Outgoing British Prime Minister Tony Blair has met Pope Benedict XVI at the Vatican, fuelling speculation that the UK leader is to convert to Roman Catholicism when he leaves office this week.
"Blair, the conversion day", the Rome-based La Repubblica newspaper headlined one article ahead of the meeting. This speculated that the Pope and the prime minister would discuss "specific issues, such as baptism and Holy Communion".
An official Vatican statement issued after the two leaders’ 23 June meeting, however, made no mention of a possible conversion. Instead, it said there had been a "frank discussion" between Blair and Pope Benedict about the situation in the Middle East and the future of the European Union.
Such a statement, reported the Milan-based Corriere della Sera newspaper, was a diplomatic way of referring to a disagreement between the two men. The Holy See opposed the US-led military action against Iraq, whereas Britain supported it. Other items of discord, according to the newspaper, included a British law allowing homosexual couples to adopt children.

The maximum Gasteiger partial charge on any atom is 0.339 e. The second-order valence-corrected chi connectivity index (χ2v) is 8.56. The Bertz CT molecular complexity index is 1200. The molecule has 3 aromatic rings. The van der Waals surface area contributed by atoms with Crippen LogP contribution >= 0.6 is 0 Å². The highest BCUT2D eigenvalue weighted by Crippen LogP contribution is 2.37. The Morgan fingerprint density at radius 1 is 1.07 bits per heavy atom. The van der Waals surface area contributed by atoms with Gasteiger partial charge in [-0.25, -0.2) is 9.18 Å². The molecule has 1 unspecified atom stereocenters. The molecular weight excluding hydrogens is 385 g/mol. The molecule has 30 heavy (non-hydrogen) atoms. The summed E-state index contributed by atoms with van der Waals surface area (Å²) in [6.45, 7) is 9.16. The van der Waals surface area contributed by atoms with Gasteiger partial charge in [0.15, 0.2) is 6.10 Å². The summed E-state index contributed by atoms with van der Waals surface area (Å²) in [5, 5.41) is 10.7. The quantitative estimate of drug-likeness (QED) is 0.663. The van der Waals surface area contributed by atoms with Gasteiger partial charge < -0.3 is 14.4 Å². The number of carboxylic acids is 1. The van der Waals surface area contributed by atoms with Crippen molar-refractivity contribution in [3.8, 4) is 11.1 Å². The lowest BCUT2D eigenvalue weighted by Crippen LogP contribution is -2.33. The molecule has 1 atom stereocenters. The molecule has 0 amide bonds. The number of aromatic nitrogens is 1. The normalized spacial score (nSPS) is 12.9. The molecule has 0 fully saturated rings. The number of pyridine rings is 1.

In London, The Times newspaper reported, "The Pope rebukes Blair over Iraq war."
Addressing pilgrims in Rome the day after his meeting with Blair, Pope Benedict described John the Baptist as "a witness to the truth without compromise. He denounced the transgression of the commandments of God, even when the powerful were its protagonists." In a message to English-speaking pilgrims, the pontiff also referred to the need for "true conversion and growth in holiness".
Commentators speculated that Pope Benedict was referring to his meeting with Tony Blair.
Blair is an Anglican but is married to a Catholic, and their four children have been brought up in the Catholic faith. Before he became prime minister in 1997, Blair was reported to take Holy Communion in a Catholic church with his family, before being asked to desist by the then leader of the Catholic Church in England and Wales, Cardinal Basil Hume.
According to Corriere della Sera, Blair’s conversion has been "postponed". Within the Vatican, it reported, "the public adhesion of Blair to the Catholic faith is considered probable, but not imminent."
(c) Ecumenical News International
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